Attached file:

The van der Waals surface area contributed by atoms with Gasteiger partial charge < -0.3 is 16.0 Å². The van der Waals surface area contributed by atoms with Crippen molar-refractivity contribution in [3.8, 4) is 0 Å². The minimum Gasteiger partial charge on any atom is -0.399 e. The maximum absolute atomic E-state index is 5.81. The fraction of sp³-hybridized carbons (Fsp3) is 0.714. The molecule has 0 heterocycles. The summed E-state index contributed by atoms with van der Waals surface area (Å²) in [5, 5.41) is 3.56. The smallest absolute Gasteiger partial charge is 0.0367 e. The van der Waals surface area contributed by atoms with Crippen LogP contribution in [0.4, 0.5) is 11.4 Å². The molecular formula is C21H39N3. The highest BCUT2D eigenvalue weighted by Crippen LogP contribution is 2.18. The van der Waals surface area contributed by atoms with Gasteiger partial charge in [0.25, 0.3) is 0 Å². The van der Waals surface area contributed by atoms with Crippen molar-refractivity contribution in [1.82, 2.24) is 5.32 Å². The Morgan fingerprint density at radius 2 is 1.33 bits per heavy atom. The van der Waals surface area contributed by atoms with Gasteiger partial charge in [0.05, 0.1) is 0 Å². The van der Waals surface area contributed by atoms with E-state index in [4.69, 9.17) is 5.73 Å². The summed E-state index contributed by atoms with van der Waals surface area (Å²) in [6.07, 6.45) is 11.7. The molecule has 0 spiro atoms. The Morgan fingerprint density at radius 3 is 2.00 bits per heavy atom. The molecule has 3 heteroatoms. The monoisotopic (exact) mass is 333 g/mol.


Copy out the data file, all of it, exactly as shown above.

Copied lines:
The van der Waals surface area contributed by atoms with Gasteiger partial charge < -0.3 is 16.0 Å². The van der Waals surface area contributed by atoms with Crippen molar-refractivity contribution in [3.8, 4) is 0 Å². The minimum Gasteiger partial charge on any atom is -0.399 e. The maximum absolute atomic E-state index is 5.81. The fraction of sp³-hybridized carbons (Fsp3) is 0.714. The molecule has 0 heterocycles. The summed E-state index contributed by atoms with van der Waals surface area (Å²) in [5, 5.41) is 3.56. The smallest absolute Gasteiger partial charge is 0.0367 e. The van der Waals surface area contributed by atoms with Crippen LogP contribution in [0.4, 0.5) is 11.4 Å². The molecular formula is C21H39N3. The highest BCUT2D eigenvalue weighted by Crippen LogP contribution is 2.18. The van der Waals surface area contributed by atoms with Gasteiger partial charge in [0.25, 0.3) is 0 Å². The van der Waals surface area contributed by atoms with Crippen molar-refractivity contribution in [1.82, 2.24) is 5.32 Å². The Morgan fingerprint density at radius 2 is 1.33 bits per heavy atom. The van der Waals surface area contributed by atoms with Gasteiger partial charge in [0.05, 0.1) is 0 Å². The van der Waals surface area contributed by atoms with E-state index in [4.69, 9.17) is 5.73 Å². The summed E-state index contributed by atoms with van der Waals surface area (Å²) in [6.07, 6.45) is 11.7. The molecule has 0 spiro atoms. The Morgan fingerprint density at radius 3 is 2.00 bits per heavy atom. The molecule has 3 heteroatoms. The monoisotopic (exact) mass is 333 g/mol.